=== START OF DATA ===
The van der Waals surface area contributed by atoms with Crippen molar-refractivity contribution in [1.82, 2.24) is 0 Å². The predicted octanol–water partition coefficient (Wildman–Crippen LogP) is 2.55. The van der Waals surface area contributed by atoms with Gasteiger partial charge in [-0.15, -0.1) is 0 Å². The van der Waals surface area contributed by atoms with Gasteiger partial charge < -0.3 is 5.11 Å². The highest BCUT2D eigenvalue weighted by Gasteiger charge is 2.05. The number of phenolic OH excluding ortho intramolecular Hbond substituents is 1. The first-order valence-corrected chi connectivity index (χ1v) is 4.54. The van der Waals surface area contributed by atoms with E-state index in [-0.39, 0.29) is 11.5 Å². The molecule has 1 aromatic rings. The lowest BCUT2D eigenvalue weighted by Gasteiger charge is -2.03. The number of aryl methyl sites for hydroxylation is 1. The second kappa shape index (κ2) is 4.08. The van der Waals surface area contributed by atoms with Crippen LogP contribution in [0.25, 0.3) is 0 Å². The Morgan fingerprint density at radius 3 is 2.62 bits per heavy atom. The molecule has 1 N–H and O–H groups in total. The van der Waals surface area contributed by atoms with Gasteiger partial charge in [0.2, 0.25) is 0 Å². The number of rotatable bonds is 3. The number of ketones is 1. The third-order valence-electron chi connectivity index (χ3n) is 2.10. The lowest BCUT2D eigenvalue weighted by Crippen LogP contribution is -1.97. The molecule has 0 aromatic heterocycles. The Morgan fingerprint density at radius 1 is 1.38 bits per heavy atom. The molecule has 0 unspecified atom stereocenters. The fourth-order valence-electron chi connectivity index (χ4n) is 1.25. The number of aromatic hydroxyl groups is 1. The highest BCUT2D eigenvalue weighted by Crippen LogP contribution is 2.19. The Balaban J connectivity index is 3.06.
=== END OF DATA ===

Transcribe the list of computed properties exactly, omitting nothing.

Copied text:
The van der Waals surface area contributed by atoms with Crippen molar-refractivity contribution in [1.82, 2.24) is 0 Å². The predicted octanol–water partition coefficient (Wildman–Crippen LogP) is 2.55. The van der Waals surface area contributed by atoms with Gasteiger partial charge in [-0.15, -0.1) is 0 Å². The van der Waals surface area contributed by atoms with Gasteiger partial charge < -0.3 is 5.11 Å². The highest BCUT2D eigenvalue weighted by Gasteiger charge is 2.05. The number of phenolic OH excluding ortho intramolecular Hbond substituents is 1. The first-order valence-corrected chi connectivity index (χ1v) is 4.54. The van der Waals surface area contributed by atoms with E-state index in [-0.39, 0.29) is 11.5 Å². The molecule has 1 aromatic rings. The lowest BCUT2D eigenvalue weighted by Gasteiger charge is -2.03. The number of aryl methyl sites for hydroxylation is 1. The second kappa shape index (κ2) is 4.08. The van der Waals surface area contributed by atoms with Crippen LogP contribution in [0.25, 0.3) is 0 Å². The Morgan fingerprint density at radius 3 is 2.62 bits per heavy atom. The molecule has 1 N–H and O–H groups in total. The van der Waals surface area contributed by atoms with Gasteiger partial charge in [0.2, 0.25) is 0 Å². The number of rotatable bonds is 3. The number of ketones is 1. The third-order valence-electron chi connectivity index (χ3n) is 2.10. The lowest BCUT2D eigenvalue weighted by Crippen LogP contribution is -1.97. The molecule has 0 aromatic heterocycles. The Morgan fingerprint density at radius 1 is 1.38 bits per heavy atom. The molecule has 0 unspecified atom stereocenters. The fourth-order valence-electron chi connectivity index (χ4n) is 1.25. The number of aromatic hydroxyl groups is 1. The highest BCUT2D eigenvalue weighted by Crippen LogP contribution is 2.19. The Balaban J connectivity index is 3.06.